a word with lauren lovette

 

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Vail Dance Festival, Vail Mountain School, Monday, July 31, 2017. Credit photo: Erin Baiano

Since arriving in Vail a week ago, I have been wanting to chat with Lauren Lovette. She’s a bit of a wunderkind, an enigma of what seems to be pure joy mixed with a whole lot of talent. I must admit, I was hesitant to introduce myself, not only because Lauren has been busy here in Vail- multiple performances in each program, world premiere choreography, the usual- but also because I love her dancing and was afraid of having a Wizard of Oz situation. You know, the awful let down when the curtain is lifted and someone who seems magical is just smoke and mirrors? Guys, chatting with Lauren was completely the opposite.

I was walking home from the amphitheater between rehearsals and the NOW: Premieres performance when I saw Lauren sitting on a bench by herself. My feet started walking past, but my breath stopped, and I decided to say hello. With her new piece premiering in just a few hours, I figured Lauren might wave me away with her friendly smile and leave it at that. Instead she told me to sit down and chatted me up for over an hour.

I decided to transcribe this impromptu interview in two parts, and include the audio file of our conversation, should you prefer listening to reading. Here, in part one, we discuss her introduction to dance, the surprising nature of her promotions, and how she’s opening herself up to new opportunities…

K: So, how long have you been in New York? A long time…

L: I’ve been in New York for eleven years? Maybe almost twelve?

K: Wow. So you’re, like, an official New Yorker.

L: I think I’m a New Yorker?

K: I think you’re a New Yorker.

L: I don’t know, though, because I’ve been on the Upper West Side almost the entire time I’ve been there, and I got there when I was fourteen, so I feel like in some ways I don’t know the city at all. But yeah, I’m a New Yorker.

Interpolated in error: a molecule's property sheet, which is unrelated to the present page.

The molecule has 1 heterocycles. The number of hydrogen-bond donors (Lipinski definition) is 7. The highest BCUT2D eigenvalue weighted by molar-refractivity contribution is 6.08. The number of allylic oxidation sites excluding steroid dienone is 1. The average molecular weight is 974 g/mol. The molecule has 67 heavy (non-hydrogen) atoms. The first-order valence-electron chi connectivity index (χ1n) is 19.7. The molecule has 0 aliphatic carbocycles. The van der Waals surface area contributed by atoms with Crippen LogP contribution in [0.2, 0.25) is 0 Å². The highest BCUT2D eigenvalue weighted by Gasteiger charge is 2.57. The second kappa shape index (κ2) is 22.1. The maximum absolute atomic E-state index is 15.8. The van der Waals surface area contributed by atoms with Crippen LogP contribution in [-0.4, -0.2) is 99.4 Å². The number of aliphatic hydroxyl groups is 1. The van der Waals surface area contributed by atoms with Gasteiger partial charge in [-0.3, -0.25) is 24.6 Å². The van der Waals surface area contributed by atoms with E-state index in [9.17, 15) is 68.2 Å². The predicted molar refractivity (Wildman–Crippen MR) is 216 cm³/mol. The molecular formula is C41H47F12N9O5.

K: You’re a New Yorker, that counts. Where are you from originally?

L: California.

K: Wow, so that’s a big difference then.

L: Yeah, I’m from L.A. kind of area, Malibu Beach.

K: Was it hard to leave?

L: Yeah, yeah. It was really hard to leave. I was homeschooled my whole life, actually. SO I never left home. I was with my family all the time. And then I left for a summer program when I was thirteen, and the next year they asked me to stay and that was that. My parents said they would take it as a sign if I got a full scholarship, and my family doesn’t come from money either, so it was almost cheaper for me to leave. They paid for my room and board, my tuition, everything.

K: Kinda hard to say no…

L: It was hard to say no, so I just left. But it was a hard day. My mom, at the time, worked for American Airlines, so it wasn’t so bad. They could come in with free flights. But they haven’t been to New York in a while and I miss them.

K: Did you know about New York City Ballet as a kid? What was your childhood with dance like?

L: Not really. So, I got into dance because my cousin danced. I think I picked it up from her, I really idolized my cousin. She was four or five years older than me. My parents, since we were homeschooled, they kind of let us go and play with our cousins a lot. My family and friend like were one. [laughs]

I would hang out at [my aunt’s] dance store and that’s sort of how I got into it. I was dancing around the store and somebody saw my feet and told me I should dance. I think I gave some long explanation about how my parents couldn’t afford it or something, I don’t know.

K: How old were you?